Rahul Da Cunha: Sense and sense of humour
So, I’ve always been fascinated with big leadership. Not small leadership, like running a building society or a 5,000-1 odds winning football team
So, I’ve always been fascinated with big leadership. Not small leadership, like running a building society or a 5,000-1 odds winning football team. Both are, no doubt, applause worthy. I mean, Leicester City did win the Premier League. But, I mean great leaders, who have massive responsibilities. They run republics, the Republican party, religious orders, they lead countries, cults, corporations, thousands, millions of lives depend on the decisions they make. Take the case of the US presidentship. Now, that’s a job and a half. The range of pressures is wide — investing and convincing Congress in healthcare to invading countries. The wonderful Barack Obama achieved much, but sadly has only a couple of months to go. He will soon move from standing up to Russia, and China to stand-up comedy. The man is funny.
All my buddies in the stand-up biz have their set routines, their pet topics. Mother-in-laws is a big one for comedians across the world. Seinfeld’s oeuvre is Manhattan’s foibles. Obama’s will be Donald Trump. Take this one from a recent ‘stand up’ speech — “People say Donald is weak in foreign policy. I disagree, of course he understands foreign policy, he’s met many world leaders: Miss Venezuela, Miss Colombia, Miss Azerbaijan...”
Think most of America would wish a third term for Barack bhai.
I thought India was going through a rough period, politician wise. But when I look at USA, they’re in much worse shape than us.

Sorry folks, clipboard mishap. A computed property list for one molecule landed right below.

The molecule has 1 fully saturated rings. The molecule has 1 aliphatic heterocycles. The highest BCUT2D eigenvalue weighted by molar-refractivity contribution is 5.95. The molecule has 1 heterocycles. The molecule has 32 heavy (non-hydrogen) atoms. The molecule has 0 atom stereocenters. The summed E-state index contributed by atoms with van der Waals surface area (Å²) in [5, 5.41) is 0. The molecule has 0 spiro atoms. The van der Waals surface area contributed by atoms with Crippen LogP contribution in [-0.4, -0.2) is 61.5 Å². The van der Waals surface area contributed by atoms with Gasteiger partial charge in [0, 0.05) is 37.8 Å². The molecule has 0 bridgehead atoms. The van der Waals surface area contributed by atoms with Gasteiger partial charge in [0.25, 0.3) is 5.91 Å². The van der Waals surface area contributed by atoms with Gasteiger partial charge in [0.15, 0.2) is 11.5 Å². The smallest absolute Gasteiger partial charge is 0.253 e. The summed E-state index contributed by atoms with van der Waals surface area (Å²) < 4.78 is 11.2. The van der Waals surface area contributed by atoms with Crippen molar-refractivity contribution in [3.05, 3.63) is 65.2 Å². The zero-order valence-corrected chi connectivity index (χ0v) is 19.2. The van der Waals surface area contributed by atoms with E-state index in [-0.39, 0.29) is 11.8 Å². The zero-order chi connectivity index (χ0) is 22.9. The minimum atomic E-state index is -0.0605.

It’s either the real estate millionaire with the golden fleece hair piece, or Mrs Hillary C.
We don’t have a choice in selecting our leaders. They do. And they may well choose the buffoon-tycoon.
There were other great leaders in the spotlight this week.
There’s the peculiar case of the great spiritual leader Ravi Shankar with the double ‘Shris’ and the Nobel Peace Prize. The 18-year-old Malala receives it.
The entire world accepts this graciously, except the Art of Living guru, who feels that she doesn’t deserve it. Huh? What?
The spiritual gent has been at the centre of a few storms lately.
The Yamuna floodplains, for one. Sir, if I may say, your followers feel there was no devastation post your great event there. Sadly, photos indicate otherwise. In fact, the mess it created is still being cleaned up. But, about Malala, you’re not telling me you are seriously jealous about her achievement? And, why get into a war of words with a kid? Sir, you are the poster boy of silence — in fact you preach that there are three kinds of silence.
So, perhaps you should practice what you preach, Shri sir, with due respect.
Don’t comment because you feel you need to. See, this is my problem, with modern tech. Before all these savoury incidents, you had this beaitific smile, you were quiet, helping your disciples with their breathing.
Suddenly now, you’re saying unpleasant things, out of the blue.
You see, there are two aspects to my fascination with big leaders. First, I want to know that they have a sense of humour. And two, when they do speak, it must make sense.
Rahul da Cunha is an adman, theatre director/playwright, photographer and traveller. Reach him at firstname.lastname@example.org